Then think about your company vision, culture, values and team. What type of person are you looking for, an introvert or an entrepreneur, a leader or a finisher. Add to this a degree of psychometric testing to see how they would fit with your team.
Build out a great job description which covers company wide values and job specific roles and details exactly what they are accountable for. Then build a recruitment process which is simply the inverse of a sales process.
Start by building a tribe of followers who want to work for you. Promote the company online telling the world your story, purpose and aspirations. Engage early with future employees who may need a couple of years to convert to your cause. Find them either through your best recruiter or direct as you can build an aspirational brand that leaders want to join.
Then build a recruitment funnel. You will have heard of a sales funnel but have you heard of a sales funnel?. Why not adapt the same approach. Start by sending them free content. Who you are and what you are about. What are your mission and values. Engage them then with low ticket price content. Ask them to jump on a short 30 minute call. If this were a sales call it would be heavily scripted and measured as to likelihood of completing a sale. Why not script and measure a recruitment call. Have a set of 2 questions you want to get through and score each with a simple plus or minus your pre-determined benchmark.
Then ask only the highest scoring handful to take the next step of the sales journey. Send them more information about your company, its vision, its values and culture. Ask them if they want to join this type of organisation and whether they would fit in. Ask them to prove their desire by undertaking some homework. Ask them to research a project, or a past learning or a future opportunity. Now it’s not nice just to use potential recruits to bring you ideas and I would never do that as it falls away from a process which is in integrity in my view but asking their opinion on a relevant historic incident or process falls on the right side of the integrity line. If they want to spend a couple of hours working through such an exercise and submitting their results (and they are clear, concise and understandable) then invite them in for an interview.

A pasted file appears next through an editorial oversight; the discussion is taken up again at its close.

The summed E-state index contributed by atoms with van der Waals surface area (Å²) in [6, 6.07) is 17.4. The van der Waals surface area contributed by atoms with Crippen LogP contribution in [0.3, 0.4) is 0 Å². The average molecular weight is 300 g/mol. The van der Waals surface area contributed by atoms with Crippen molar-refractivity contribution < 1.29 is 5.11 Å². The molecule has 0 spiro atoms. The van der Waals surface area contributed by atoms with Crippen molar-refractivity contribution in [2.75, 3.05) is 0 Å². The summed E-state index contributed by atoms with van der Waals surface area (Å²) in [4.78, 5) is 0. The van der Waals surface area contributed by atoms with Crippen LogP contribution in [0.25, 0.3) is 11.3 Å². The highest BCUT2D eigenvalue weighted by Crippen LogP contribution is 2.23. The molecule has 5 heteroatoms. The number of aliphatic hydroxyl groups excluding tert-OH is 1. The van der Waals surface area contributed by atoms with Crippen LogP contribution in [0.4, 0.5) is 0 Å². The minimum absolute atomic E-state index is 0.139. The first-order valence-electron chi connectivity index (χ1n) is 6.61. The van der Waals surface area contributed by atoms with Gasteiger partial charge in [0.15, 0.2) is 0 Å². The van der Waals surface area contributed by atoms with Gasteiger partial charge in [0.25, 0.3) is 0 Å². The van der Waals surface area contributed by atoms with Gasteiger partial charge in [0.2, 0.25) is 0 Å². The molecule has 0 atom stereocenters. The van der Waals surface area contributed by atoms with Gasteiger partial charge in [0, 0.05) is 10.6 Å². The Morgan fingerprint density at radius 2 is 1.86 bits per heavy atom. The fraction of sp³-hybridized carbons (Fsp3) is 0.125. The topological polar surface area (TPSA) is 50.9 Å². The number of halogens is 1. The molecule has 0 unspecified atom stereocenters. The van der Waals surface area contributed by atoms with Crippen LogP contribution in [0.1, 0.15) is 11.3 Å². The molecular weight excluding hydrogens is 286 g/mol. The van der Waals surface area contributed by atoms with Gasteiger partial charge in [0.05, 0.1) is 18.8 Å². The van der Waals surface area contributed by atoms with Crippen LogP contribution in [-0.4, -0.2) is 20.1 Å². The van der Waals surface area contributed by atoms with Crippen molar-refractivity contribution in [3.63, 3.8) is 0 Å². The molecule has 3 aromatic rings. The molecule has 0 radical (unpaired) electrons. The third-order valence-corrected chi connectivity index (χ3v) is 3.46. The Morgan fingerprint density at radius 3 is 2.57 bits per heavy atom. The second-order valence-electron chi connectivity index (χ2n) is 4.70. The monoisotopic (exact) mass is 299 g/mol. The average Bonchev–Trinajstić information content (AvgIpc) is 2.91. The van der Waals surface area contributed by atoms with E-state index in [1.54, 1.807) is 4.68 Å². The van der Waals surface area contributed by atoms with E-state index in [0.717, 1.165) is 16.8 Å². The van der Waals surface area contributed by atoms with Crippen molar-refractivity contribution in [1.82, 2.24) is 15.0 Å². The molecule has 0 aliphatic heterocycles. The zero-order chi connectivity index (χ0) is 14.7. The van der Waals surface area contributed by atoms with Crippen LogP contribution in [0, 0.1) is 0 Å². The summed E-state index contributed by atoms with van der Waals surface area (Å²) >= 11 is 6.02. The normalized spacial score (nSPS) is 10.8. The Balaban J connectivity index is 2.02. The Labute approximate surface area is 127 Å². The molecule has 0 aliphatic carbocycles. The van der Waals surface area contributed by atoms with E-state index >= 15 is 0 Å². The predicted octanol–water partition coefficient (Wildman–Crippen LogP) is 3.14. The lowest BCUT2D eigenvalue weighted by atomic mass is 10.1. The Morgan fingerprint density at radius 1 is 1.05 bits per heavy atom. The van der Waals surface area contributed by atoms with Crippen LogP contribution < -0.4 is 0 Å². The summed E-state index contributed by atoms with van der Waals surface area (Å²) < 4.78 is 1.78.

The interview should be 90 minutes long and be made up of three elements. First a short repetition of the information you sent them about your company. Share this again and make sure it has landed and is understood and that they share a passion for your vision. Without this you are wasting each other’s time. Secondly move onto a structured and scripted set of six to eight questions where you are testing their technical knowledge and leadership skills and you have a clear expected benchmark that they need to reach to demonstrate that they meet your original avatar. Score them three out of five of they meet the benchmark and a range of between one and five for increments above or below the line.
By the time you have gone through the initial attraction, the phone interview the homework and the interview you will have a very good idea as to who you want to join your business and be certain that they are the right fit. However the recruitment funnel doesn’t end with an interview. There is still an offer to be made and accepted and it’s amazing how many people fall away at this stage. Think again in property terms. How many house purchasers try and chip the deal at the exchange of contracts stage ? If you are selling you may feel either obliged to accept or so weary of the process you just want to get the job done. However if you are recruiting these are two great reasons NOT to hire the person.
Test them for a final time. If it’s a technical leadership role then sit them with peers on a shared task and observe how they project manage the challenge and engage with and work alongside the leadership group. If it’s a sales leadership role then get them to pitch to their new peers and see how they get along. If it’s a relationship leadership role then put them through the beer test. Get them to take the team for a beer and watch how they interact with and value their potential new colleagues.
These final tests are worth more than money. You need to make sure that you have the right person for the organisation and in the right seat for the job. Leading teams is challenging, hard work and wholly rewarding if you get it right. Its long, hard and difficult to teach so make sure you have a natural born leader heading your pack.